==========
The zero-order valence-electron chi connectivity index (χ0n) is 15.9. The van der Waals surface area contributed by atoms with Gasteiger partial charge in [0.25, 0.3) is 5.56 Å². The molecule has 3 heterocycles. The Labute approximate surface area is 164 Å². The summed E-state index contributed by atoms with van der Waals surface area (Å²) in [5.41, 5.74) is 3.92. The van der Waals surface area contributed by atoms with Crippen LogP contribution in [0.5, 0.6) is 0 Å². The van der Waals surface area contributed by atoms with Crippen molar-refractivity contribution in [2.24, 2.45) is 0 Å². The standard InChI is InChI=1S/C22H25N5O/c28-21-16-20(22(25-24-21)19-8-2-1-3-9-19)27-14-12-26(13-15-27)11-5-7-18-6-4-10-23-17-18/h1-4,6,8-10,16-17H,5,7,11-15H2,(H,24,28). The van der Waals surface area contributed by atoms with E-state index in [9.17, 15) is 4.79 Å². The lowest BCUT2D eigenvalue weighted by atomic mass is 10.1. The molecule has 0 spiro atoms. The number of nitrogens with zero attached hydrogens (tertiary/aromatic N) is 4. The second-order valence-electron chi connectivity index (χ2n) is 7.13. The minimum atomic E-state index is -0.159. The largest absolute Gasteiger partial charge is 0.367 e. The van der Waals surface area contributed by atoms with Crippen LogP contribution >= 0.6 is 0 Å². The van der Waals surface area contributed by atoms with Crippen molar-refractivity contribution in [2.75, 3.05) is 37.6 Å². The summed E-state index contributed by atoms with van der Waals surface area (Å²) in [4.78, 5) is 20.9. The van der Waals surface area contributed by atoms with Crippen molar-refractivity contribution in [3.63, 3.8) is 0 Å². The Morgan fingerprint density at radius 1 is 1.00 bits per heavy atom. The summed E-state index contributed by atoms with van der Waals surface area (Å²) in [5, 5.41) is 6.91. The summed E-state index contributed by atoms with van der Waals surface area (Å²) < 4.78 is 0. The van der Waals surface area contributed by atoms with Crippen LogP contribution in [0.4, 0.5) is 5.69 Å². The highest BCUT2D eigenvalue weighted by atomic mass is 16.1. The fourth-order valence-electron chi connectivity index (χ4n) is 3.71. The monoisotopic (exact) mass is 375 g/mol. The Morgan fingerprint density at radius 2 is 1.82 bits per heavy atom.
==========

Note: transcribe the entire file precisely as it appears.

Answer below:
The zero-order valence-electron chi connectivity index (χ0n) is 15.9. The van der Waals surface area contributed by atoms with Gasteiger partial charge in [0.25, 0.3) is 5.56 Å². The molecule has 3 heterocycles. The Labute approximate surface area is 164 Å². The summed E-state index contributed by atoms with van der Waals surface area (Å²) in [5.41, 5.74) is 3.92. The van der Waals surface area contributed by atoms with Crippen LogP contribution in [0.5, 0.6) is 0 Å². The van der Waals surface area contributed by atoms with Crippen molar-refractivity contribution in [2.24, 2.45) is 0 Å². The standard InChI is InChI=1S/C22H25N5O/c28-21-16-20(22(25-24-21)19-8-2-1-3-9-19)27-14-12-26(13-15-27)11-5-7-18-6-4-10-23-17-18/h1-4,6,8-10,16-17H,5,7,11-15H2,(H,24,28). The van der Waals surface area contributed by atoms with E-state index in [9.17, 15) is 4.79 Å². The lowest BCUT2D eigenvalue weighted by atomic mass is 10.1. The molecule has 0 spiro atoms. The number of nitrogens with zero attached hydrogens (tertiary/aromatic N) is 4. The second-order valence-electron chi connectivity index (χ2n) is 7.13. The minimum atomic E-state index is -0.159. The largest absolute Gasteiger partial charge is 0.367 e. The van der Waals surface area contributed by atoms with Crippen LogP contribution >= 0.6 is 0 Å². The van der Waals surface area contributed by atoms with Crippen molar-refractivity contribution in [2.75, 3.05) is 37.6 Å². The summed E-state index contributed by atoms with van der Waals surface area (Å²) in [4.78, 5) is 20.9. The van der Waals surface area contributed by atoms with Crippen molar-refractivity contribution in [3.63, 3.8) is 0 Å². The Morgan fingerprint density at radius 1 is 1.00 bits per heavy atom. The summed E-state index contributed by atoms with van der Waals surface area (Å²) in [5, 5.41) is 6.91. The summed E-state index contributed by atoms with van der Waals surface area (Å²) < 4.78 is 0. The van der Waals surface area contributed by atoms with Crippen LogP contribution in [0.4, 0.5) is 5.69 Å². The highest BCUT2D eigenvalue weighted by atomic mass is 16.1. The fourth-order valence-electron chi connectivity index (χ4n) is 3.71. The monoisotopic (exact) mass is 375 g/mol. The Morgan fingerprint density at radius 2 is 1.82 bits per heavy atom.